Book Review: The Heaven & Earth Grocery Store

The Heaven & Earth Grocery Store by James McBride

In 1972, when workers in Pottstown, Pennsylvania, were digging the foundations for a new development, the last thing they expected to find was a skeleton at the bottom of a well. Who the skeleton was and how it got there were two of the long-held secrets kept by the residents of Chicken Hill, the dilapidated neighborhood where immigrant Jews and African Americans lived side by side and shared ambitions and sorrows. Chicken Hill was where Moshe and Chona Ludlow lived when Moshe integrated his theater and where Chona ran the Heaven & Earth Grocery Store. When the state came looking for a deaf boy to institutionalize him, it was Chona and Nate Timblin, the Black janitor at Moshe’s theater and the unofficial leader of the Black community on Chicken Hill, who worked together to keep the boy safe. (from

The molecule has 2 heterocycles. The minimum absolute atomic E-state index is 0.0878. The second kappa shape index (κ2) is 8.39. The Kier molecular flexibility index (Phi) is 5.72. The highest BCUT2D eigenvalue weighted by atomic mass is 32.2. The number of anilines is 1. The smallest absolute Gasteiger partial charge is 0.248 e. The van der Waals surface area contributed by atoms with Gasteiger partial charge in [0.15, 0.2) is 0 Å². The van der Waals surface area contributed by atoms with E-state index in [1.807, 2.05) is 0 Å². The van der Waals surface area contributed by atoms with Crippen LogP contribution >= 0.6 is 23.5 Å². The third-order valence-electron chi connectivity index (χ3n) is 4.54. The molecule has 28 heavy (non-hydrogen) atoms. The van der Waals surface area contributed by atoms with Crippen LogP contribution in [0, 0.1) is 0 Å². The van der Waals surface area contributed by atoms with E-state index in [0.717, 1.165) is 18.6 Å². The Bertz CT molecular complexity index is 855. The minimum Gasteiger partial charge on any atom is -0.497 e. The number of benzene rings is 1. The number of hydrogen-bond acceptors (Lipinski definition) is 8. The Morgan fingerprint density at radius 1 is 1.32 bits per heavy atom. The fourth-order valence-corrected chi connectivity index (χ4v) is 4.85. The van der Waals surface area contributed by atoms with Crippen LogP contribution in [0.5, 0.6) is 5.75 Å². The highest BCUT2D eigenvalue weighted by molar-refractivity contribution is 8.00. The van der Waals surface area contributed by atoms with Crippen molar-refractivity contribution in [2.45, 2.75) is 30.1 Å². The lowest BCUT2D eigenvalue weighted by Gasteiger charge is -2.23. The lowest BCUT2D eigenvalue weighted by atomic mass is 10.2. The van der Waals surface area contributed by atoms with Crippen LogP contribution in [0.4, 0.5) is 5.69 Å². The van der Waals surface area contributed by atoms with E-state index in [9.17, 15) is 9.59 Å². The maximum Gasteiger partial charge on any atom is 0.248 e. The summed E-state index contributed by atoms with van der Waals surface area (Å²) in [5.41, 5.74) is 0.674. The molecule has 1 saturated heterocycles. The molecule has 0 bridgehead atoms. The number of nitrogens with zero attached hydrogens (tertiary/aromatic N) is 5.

[T]he result is a mesmerizing work. Even minor characters are richly imagined, and McBride’s descriptions are marvels of concision, as when he calls one character “a thick, barrel-chested man of dangerous silences.” McBride has found the perfect vehicle for dramatizing conflicts among Jewish, Black, and white Christian communities in this lively novel. —Michael Magras, freelance book reviewer

Through this story, he asks: How do racial and class divides manifest in how we know and see one another and in how we allow ourselves to be known and seen? “The Heaven & Earth Grocery Store” is a charming, smart, heart-blistering and heart-healing novel. —Danez Smith is the author of three collections of poetry, most recently “Homie,” which was a finalist for the National Book Critics Circle Award and the NAACP Image Award.

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